Saturday, February 28, 2015

Easy for You to Say

Whether the medium you're reading is fiction or some form of nonfiction (including personal and business letters), nothing throws you out of concentration on the text as too much information.  By "information," you mean details such as facts, descriptions, and, to add a nice caboose onto the train, opinion.

True enough, you're reading fiction and nonfiction to get at these very details you've just listed, but in the simplest, most direct terms, there are such fast-food hamburgers as The Whopper, The Big Mac, and the Super Carl; then there are the likes of hamburgers at two of your favorite restaurants, Sly's , the newly opened Brewery in Carpinteria, and Holdren's Steak House, where a hamburger is not a mere tick on a computerized cash register, it is an occasion as it comes from the kitchen, sits for a moment before you, then becomes a challenge to engage.  Knife and fork?  Cut in half and thus risk only half the amount of drippy management?  Take the entire thing up at once, signaling in advance for additional napkins?

Just these scant words on the nutritional and aesthetic qualities of the hamburger innards; more often than not, the cow supplying the meat was grass fed, which, so far as information is concerned, validates its condition at first bite.  Grass-fed, open-range cows impart a sense of participating in a meal with a sensual provenance.  You can taste the process as opposed to tasting the processing wherein a burger at the likes of MickyD contains a consensus of all cow-dom rather than the grassy tang of an open herd.

In fiction, information is often as open to diversity as a patty selected at random from one of the three fast-food establishments cited earlier, packed in to suggest notes of authority and the equivalent of peer review academic or scientific discourse. 

The taste is anything but sensual; more likely it advances undertones of cardboard or sawdust, or sandwiches served beach side, invaded by a splash of sand.  You don't want consensus or a sense of chewy sameness; you want the authority and integrity of a voice and the hint of being taken along somewhere you'd had no intention of visiting.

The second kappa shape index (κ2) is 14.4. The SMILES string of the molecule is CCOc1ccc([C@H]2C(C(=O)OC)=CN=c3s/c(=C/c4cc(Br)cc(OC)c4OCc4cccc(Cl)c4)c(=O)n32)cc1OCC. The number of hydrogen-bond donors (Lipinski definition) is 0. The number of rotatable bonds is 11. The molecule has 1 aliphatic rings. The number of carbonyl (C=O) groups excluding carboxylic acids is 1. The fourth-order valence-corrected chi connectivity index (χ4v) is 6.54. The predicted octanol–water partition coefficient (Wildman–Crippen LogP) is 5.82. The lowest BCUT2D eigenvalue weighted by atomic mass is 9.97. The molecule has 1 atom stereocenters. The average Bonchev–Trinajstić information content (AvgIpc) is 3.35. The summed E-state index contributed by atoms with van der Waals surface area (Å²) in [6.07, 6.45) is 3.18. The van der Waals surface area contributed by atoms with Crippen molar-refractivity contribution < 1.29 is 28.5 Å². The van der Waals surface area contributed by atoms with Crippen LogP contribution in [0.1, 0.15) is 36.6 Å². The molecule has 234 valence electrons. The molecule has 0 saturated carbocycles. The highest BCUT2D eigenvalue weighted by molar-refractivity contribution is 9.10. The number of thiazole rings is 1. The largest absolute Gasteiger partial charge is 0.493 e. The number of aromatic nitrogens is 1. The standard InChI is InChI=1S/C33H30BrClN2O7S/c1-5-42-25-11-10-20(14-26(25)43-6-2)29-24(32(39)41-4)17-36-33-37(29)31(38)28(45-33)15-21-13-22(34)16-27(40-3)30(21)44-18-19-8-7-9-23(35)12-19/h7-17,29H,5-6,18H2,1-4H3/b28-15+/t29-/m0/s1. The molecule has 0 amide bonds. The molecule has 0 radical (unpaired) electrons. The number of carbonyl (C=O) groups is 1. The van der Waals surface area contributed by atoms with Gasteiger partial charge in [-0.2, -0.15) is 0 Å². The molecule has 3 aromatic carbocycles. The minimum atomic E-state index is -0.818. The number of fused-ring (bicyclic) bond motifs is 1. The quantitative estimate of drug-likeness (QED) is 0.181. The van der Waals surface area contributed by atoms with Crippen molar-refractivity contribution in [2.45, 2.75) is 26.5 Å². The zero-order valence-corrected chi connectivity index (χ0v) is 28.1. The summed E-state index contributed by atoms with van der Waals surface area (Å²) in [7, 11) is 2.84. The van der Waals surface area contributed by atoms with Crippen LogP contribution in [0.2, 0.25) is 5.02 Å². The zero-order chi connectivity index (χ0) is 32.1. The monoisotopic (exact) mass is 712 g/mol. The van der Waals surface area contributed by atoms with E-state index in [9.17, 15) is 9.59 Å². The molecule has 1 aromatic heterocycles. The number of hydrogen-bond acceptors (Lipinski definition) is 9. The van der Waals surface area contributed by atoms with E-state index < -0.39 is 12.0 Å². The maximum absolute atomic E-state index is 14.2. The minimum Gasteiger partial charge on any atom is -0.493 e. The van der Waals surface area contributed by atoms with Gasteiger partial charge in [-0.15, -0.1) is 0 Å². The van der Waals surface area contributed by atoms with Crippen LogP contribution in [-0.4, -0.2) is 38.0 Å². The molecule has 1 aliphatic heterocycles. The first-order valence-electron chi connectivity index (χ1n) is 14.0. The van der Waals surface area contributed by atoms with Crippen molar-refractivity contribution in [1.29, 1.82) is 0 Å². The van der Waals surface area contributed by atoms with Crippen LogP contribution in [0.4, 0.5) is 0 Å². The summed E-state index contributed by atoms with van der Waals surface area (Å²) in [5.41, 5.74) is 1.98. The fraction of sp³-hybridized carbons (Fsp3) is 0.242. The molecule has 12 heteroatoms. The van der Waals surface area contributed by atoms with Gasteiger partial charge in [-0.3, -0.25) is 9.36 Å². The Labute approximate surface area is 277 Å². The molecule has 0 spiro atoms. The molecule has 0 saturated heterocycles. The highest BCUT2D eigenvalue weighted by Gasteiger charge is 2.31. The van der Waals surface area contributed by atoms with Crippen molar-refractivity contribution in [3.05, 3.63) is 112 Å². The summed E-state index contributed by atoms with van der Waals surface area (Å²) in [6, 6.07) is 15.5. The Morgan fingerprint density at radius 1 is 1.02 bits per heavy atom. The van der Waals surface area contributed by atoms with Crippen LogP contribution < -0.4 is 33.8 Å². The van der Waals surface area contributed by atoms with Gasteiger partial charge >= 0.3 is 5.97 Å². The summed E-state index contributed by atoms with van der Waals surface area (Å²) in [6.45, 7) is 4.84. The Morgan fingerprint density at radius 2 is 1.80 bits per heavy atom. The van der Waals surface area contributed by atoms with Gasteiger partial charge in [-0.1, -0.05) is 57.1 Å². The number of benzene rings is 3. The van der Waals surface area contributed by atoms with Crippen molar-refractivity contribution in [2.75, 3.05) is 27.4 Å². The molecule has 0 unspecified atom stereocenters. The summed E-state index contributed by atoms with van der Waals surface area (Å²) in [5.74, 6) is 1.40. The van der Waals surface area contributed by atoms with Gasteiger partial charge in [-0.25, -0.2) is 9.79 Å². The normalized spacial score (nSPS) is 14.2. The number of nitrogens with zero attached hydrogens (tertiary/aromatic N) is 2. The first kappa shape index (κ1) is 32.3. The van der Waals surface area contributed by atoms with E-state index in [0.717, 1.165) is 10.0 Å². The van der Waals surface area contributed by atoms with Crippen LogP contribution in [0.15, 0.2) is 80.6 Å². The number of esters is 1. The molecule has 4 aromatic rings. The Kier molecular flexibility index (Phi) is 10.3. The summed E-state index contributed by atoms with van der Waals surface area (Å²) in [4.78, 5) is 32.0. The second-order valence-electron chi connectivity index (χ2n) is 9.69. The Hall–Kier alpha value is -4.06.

Never take the reader where the reader wants to go; this is a good recipe to follow in story because of the way it makes the reader curious to learn more information, reading with the hope more will emerge.  Good recipes, like good stories, sound simple, easy to prepare, worth the results.  But there are pitfalls in believing a thing that sounds easy, whether recipe or story, is all that easy.

Ah, easy.  Back in the late 50s and 60s, a talented ventriloquist from Spain, Senor Wences, began bringing his original and diversified routines to the United States, seeming to appear on the entire spectrum of TV from Ed Sullivan to Sesame Street.  A part of his routine was to convince some of his characters how easy things would be for them to perform if they would follow his instructions.  This gave us a view of the good senor's versatility.



"No, Johnny.  Easy."



And Johnny's ventriloquist dummy response, "Easy for you.  Difficult for me."

Your own first impression in the matter of information is to put in everything that comes to mind while you're in the first buzz of composition.  Then, you take it out, a process reminding you of watching a woman pluck individual hairs from a brow line that wants to pull an Israel and establish settlements everywhere.

Easy is the sense you wish to imply in story and nonfiction, your best approach the umbrella tactic of learning to merge your speaking voice with the thinking one.  Write as you think, think as you write.  For good or ill, your thinking voice uses semicolons.  Any number of editors have spoken to you about this.  Easy is when you can say you'd never use a semicolon in a screenplay or a stage play, knowing your likelihood of writing in the screenplay form is limited, thinking you'd think twice about a semicolon in a script meant for the stage.  Easy is when you can say a reader who has patience to read you under any circumstances would stay with you for the occasional semicolon.

Easy goes well beyond that.  Easy is the quality you're after in story and nonfiction when there is no sense of style or word choice or even sentence length.  Nothing like that.  Only the sound of a story or essay, telling itself.  There is no music or narrative quite so fulfilling as the sound of a story or essay where the entire thread of information, detail, response, and personality sing out in an endearing, drunken, barbershop quartet, sometimes a bit sharp, other times a bit flat, emphasizing the true humanity behind the characters at risk before you, singing their hearts out. 

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